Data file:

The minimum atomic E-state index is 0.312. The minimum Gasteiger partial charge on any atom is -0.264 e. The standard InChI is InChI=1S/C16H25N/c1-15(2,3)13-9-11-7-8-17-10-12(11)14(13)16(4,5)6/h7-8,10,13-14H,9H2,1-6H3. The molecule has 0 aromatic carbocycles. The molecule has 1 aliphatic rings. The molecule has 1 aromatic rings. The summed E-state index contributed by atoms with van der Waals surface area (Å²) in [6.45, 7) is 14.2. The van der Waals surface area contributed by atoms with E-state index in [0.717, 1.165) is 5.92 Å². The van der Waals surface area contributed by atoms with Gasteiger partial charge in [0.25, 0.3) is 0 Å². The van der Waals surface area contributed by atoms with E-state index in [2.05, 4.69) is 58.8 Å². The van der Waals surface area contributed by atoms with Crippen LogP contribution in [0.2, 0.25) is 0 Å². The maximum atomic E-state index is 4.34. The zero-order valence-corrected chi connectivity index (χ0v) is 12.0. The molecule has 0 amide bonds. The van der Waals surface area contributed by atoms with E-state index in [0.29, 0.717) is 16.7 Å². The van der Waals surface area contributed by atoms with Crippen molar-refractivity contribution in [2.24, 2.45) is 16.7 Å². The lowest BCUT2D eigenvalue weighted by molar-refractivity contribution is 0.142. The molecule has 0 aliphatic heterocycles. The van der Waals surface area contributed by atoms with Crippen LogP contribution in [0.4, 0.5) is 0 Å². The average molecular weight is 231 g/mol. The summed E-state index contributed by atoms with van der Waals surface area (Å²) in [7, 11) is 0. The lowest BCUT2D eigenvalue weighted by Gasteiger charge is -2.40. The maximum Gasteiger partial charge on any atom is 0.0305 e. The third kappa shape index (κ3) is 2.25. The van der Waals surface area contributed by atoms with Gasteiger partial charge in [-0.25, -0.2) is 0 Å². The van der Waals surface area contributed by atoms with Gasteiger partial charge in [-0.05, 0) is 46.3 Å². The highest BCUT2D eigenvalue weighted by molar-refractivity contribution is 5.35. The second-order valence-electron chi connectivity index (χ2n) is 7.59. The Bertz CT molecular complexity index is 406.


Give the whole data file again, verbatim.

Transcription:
The minimum atomic E-state index is 0.312. The minimum Gasteiger partial charge on any atom is -0.264 e. The standard InChI is InChI=1S/C16H25N/c1-15(2,3)13-9-11-7-8-17-10-12(11)14(13)16(4,5)6/h7-8,10,13-14H,9H2,1-6H3. The molecule has 0 aromatic carbocycles. The molecule has 1 aliphatic rings. The molecule has 1 aromatic rings. The summed E-state index contributed by atoms with van der Waals surface area (Å²) in [6.45, 7) is 14.2. The van der Waals surface area contributed by atoms with E-state index in [0.717, 1.165) is 5.92 Å². The van der Waals surface area contributed by atoms with Gasteiger partial charge in [0.25, 0.3) is 0 Å². The van der Waals surface area contributed by atoms with E-state index in [2.05, 4.69) is 58.8 Å². The van der Waals surface area contributed by atoms with Crippen LogP contribution in [0.2, 0.25) is 0 Å². The maximum atomic E-state index is 4.34. The zero-order valence-corrected chi connectivity index (χ0v) is 12.0. The molecule has 0 amide bonds. The van der Waals surface area contributed by atoms with E-state index in [0.29, 0.717) is 16.7 Å². The van der Waals surface area contributed by atoms with Crippen molar-refractivity contribution in [2.24, 2.45) is 16.7 Å². The lowest BCUT2D eigenvalue weighted by molar-refractivity contribution is 0.142. The molecule has 0 aliphatic heterocycles. The van der Waals surface area contributed by atoms with Crippen LogP contribution in [0.4, 0.5) is 0 Å². The average molecular weight is 231 g/mol. The summed E-state index contributed by atoms with van der Waals surface area (Å²) in [7, 11) is 0. The lowest BCUT2D eigenvalue weighted by Gasteiger charge is -2.40. The maximum Gasteiger partial charge on any atom is 0.0305 e. The third kappa shape index (κ3) is 2.25. The van der Waals surface area contributed by atoms with Gasteiger partial charge in [-0.25, -0.2) is 0 Å². The van der Waals surface area contributed by atoms with Gasteiger partial charge in [-0.05, 0) is 46.3 Å². The highest BCUT2D eigenvalue weighted by molar-refractivity contribution is 5.35. The second-order valence-electron chi connectivity index (χ2n) is 7.59. The Bertz CT molecular complexity index is 406.